The Starry Night, 83

:: home ::




              <<   41   42   43   44   45   46   47   48   49   50   51   52   53   54   55   56   57   58   59   60c   60   61   62
              63   64   65   66   67   68   69   70   71   72   73   74   75   76   77   78   79   80   81   82   83   84   85   >>   SRCH


1/24/2012. I added a 14mm Hyperion extension ring between the CCD and the CCD67T telecompressor. The Ritchey's EFL was reduced to 1299mm (F5.1, 1.16"/pixel) and there are still ~5600 RoboFocus units (2.2 cm) of in-focus available. I also remeshed the Dec drive gear according to A-P's instructions. (Now do the RA for consistency's sake.) The CCDInspector report is not as excellent as before, but that may owe more to my stuffing more Teflon rails into the focuser than to anything else. I may need to tweak the Teleskop-Services collimating ring. I've changed too many variables at once to be sure precisely what is slightly off, but everything seems to remain within the limits of adjustability. As for the quest for wider, faster fields: more, more, more. Stick around.

All tonight's images are with the AT10RC @ F5.1, all guided and acquired with Maxim DL using the
ST2000XM in dual-chip mode. Tip of the night: when using the onboard guide chip in Maxim DL, autostretch the histogram of the guider! (Dope slap.) That instantly improved tracking on M81 to a huge degree (by a factor of 3-4x or more).

To begin, here's NGC 404, the Not Found Galaxy, tucked up against Mirach, plucked out of late twilight:



NGC 404 (upper left) and the star Mirach
6x300s L, 1x300s RGB


And then, of course, I shot M33 with this even wider field of view, for comparison and fun:

m33 f5.1

2x900s L, 1x900s RGB


m33 comp

This is how far we've come in widening the AT10RC field.
The rectangle marks the approximate field of
view at its native F8.


IC 443 gets some time tonight in the spirit of comparing configurations. That's a lot of density in a fairly short exposure. The background is noisy, as are all tonight's, probably owing to my enthusiastic stretching of thin data:



IC 443
H-a, 8x900s


I finished the night by slewing north to M81 and letting the telescope work until dawn. Most exposures were lost to clouds, but the guiding held and I got a few frames early and late:



9x900s L
[wait for the 1/27 image...]


That turned up a lot of bright supergiants (or knots of bright supergiants) in the arms, but not really as much detail as I had hoped to catch. This part of the sky is plagued by my worst gradients, and controlling those didn't help. I didn't rotate the field in order not to need fresh flats. On a more transparent night when I can begin this sequence earlier and devote all the night's efforts to optimizing it, I'll expect much better. [Oh, just you wait! 5 hours on 1/27 was a proper beginning. Stars and stria everywhere.]


1/25/2012: Deneb to Jupiter to M33 in bright twilight where I used both "preview" and "frame and focus" modes to watch the galaxy come up from the darkening sky. I calibrated the guider as soon as the sky would allow and then ran a 300s LRGB sequence just for drill. Yes, the autostretch detail for guiding is a robust tip. I did a couple of 900s L frames while the guiding was good, one of them is very sharp. At webrez, it's indistinguishable from the one above, so I'll spare your bandwidth. The second 900s frame features small departures owing to interuptions by incoming clouds. It would be OK in a long series of stacked images, but was useless as one of a pair or by itself. I remeshed the RA gear earlier today. And I brought the camera in late after a look at 2-3 days of rain and high humidity in the forecast.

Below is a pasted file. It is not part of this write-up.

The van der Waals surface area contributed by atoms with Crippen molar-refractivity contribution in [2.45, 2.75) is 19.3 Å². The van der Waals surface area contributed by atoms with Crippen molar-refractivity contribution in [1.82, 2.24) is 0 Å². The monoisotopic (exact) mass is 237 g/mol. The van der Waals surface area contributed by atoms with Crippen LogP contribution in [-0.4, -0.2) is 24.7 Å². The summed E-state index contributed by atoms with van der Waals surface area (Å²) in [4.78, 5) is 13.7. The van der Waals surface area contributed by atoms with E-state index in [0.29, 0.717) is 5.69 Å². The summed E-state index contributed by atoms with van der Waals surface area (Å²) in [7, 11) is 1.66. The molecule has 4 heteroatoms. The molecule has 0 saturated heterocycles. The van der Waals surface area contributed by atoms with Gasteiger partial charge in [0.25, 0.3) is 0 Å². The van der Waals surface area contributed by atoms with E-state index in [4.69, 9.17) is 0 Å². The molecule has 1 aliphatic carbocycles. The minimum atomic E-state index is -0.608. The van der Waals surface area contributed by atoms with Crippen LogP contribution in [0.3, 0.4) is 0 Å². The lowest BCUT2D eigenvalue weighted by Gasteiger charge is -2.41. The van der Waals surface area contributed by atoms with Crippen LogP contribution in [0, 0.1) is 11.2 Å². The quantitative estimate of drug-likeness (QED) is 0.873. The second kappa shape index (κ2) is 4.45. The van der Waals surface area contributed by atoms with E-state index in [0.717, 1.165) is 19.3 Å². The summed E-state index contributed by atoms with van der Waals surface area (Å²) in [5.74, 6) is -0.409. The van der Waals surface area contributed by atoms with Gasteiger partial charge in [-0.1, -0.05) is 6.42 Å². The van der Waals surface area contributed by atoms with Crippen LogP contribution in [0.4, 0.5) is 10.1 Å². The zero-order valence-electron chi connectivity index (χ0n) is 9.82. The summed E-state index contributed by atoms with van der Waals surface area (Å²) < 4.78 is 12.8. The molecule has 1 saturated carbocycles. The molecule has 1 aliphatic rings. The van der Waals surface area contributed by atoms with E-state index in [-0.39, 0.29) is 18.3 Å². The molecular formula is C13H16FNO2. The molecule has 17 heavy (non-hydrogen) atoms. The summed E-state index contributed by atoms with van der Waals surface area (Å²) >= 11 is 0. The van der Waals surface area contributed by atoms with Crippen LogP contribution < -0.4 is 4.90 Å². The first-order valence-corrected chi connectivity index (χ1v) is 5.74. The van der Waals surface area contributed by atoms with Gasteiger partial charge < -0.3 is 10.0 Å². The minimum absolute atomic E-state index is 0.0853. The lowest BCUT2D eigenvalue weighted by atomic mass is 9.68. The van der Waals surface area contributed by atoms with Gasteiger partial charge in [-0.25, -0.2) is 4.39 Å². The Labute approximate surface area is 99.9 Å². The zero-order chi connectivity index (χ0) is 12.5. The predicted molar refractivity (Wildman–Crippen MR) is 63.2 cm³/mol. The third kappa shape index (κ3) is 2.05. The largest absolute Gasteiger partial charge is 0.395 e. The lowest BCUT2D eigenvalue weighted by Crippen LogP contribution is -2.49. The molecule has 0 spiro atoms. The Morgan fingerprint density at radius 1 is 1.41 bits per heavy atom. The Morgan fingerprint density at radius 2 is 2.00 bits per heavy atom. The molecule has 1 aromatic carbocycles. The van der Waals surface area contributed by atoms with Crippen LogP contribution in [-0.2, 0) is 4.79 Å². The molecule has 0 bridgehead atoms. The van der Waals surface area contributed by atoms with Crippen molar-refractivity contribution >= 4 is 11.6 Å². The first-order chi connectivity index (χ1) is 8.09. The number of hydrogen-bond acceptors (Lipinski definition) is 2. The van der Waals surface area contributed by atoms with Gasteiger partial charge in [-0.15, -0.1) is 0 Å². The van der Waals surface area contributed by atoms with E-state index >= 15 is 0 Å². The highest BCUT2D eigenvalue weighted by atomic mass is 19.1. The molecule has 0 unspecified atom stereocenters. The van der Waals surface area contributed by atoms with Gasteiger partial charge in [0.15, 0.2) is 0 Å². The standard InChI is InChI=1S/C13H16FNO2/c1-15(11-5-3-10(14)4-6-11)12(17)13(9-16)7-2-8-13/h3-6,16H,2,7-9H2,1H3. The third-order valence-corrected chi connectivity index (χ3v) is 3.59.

1/27/2012. When using the onboard guide chip, binning the guiding CCD 2x2 avoids a lot of unnecessary jiggle. Probably cuts down on chasing seeing. Two D'oh! moments in one week. That's good.

Friday night was unexpectedly clear. In fact, it was very clear. I hit the usual targets, but with much better tracking. Binning the guide chip, auto-stretching the guide image, and some very casual refinement of polar alignment produced guide errors on the order of 0.5 arc seconds RMS in both RA and Dec instead of the 1 to almost 2 I was seeing before. The difference is spectacular. Five hours on M81 with such guiding brings stars up throughout the arms and neatly resolves the faint, irregular companion galaxy. Saturday night should be as good. I'll hold off on show and tell until I get a couple of deadlines behind me and have more data to play with. Probably tomorrow.


Except where noted, deep-sky photos are made with an SBIG ST2000XM CCD behind a 10-inch Astro-Tech Ritchey-Chretien carried on an Astro-Physics Mach1GTO. The CCD is equipped with Baader LRGB and 7nm H-a filters. A Meade DSI Pro monochrome camera looking through a modified Orion off-axis guider keeps the OTA pointed in the right direction. The imaging camera is controlled via Nebulosity 2; the guide camera is operated by PHD Guide 1.13, both by Stark Labs. The stock focuser on the AT10RC has been augmented with Robofocus 3.0.9 using adapters turned on the lathe downstairs. Maxim DL5.12 performs image calibration, alignment, and stacking; Photoshop CS4 and FocusMagic 3.0.2 take it from there. Gradient Xterminator by Russell Croman and Astronomy Tools by Noel Carboni see their share of work, too.


:: top ::



                   © 2011, David Cortner